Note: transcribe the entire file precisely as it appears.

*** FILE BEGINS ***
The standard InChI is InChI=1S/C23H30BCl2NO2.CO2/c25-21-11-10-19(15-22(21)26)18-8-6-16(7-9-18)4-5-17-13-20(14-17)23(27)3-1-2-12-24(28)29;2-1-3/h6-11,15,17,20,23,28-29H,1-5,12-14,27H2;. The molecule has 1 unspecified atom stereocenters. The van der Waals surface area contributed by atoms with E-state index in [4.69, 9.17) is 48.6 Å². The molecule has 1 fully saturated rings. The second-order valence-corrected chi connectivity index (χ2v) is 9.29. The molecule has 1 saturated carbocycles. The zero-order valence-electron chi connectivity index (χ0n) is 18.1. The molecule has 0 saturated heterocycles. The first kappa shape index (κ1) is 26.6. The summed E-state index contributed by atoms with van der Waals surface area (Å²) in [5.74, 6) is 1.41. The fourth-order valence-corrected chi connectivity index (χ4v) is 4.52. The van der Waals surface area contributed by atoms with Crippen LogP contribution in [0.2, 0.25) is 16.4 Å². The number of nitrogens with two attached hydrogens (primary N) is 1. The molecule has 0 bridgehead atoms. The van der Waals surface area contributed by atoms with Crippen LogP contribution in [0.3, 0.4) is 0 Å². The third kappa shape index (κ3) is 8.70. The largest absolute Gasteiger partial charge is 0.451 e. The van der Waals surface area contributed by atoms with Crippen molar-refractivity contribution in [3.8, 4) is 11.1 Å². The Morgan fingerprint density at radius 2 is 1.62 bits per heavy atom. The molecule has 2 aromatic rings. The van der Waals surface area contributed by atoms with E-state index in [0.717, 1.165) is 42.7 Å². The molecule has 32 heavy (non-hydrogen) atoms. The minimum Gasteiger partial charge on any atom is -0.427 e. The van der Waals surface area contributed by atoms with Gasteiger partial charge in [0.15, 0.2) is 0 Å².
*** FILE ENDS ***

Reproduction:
The standard InChI is InChI=1S/C23H30BCl2NO2.CO2/c25-21-11-10-19(15-22(21)26)18-8-6-16(7-9-18)4-5-17-13-20(14-17)23(27)3-1-2-12-24(28)29;2-1-3/h6-11,15,17,20,23,28-29H,1-5,12-14,27H2;. The molecule has 1 unspecified atom stereocenters. The van der Waals surface area contributed by atoms with E-state index in [4.69, 9.17) is 48.6 Å². The molecule has 1 fully saturated rings. The second-order valence-corrected chi connectivity index (χ2v) is 9.29. The molecule has 1 saturated carbocycles. The zero-order valence-electron chi connectivity index (χ0n) is 18.1. The molecule has 0 saturated heterocycles. The first kappa shape index (κ1) is 26.6. The summed E-state index contributed by atoms with van der Waals surface area (Å²) in [5.74, 6) is 1.41. The fourth-order valence-corrected chi connectivity index (χ4v) is 4.52. The van der Waals surface area contributed by atoms with Crippen LogP contribution in [0.2, 0.25) is 16.4 Å². The number of nitrogens with two attached hydrogens (primary N) is 1. The molecule has 0 bridgehead atoms. The van der Waals surface area contributed by atoms with Crippen LogP contribution in [0.3, 0.4) is 0 Å². The third kappa shape index (κ3) is 8.70. The largest absolute Gasteiger partial charge is 0.451 e. The van der Waals surface area contributed by atoms with Crippen molar-refractivity contribution in [3.8, 4) is 11.1 Å². The Morgan fingerprint density at radius 2 is 1.62 bits per heavy atom. The molecule has 2 aromatic rings. The van der Waals surface area contributed by atoms with E-state index in [0.717, 1.165) is 42.7 Å². The molecule has 32 heavy (non-hydrogen) atoms. The minimum Gasteiger partial charge on any atom is -0.427 e. The van der Waals surface area contributed by atoms with Gasteiger partial charge in [0.15, 0.2) is 0 Å².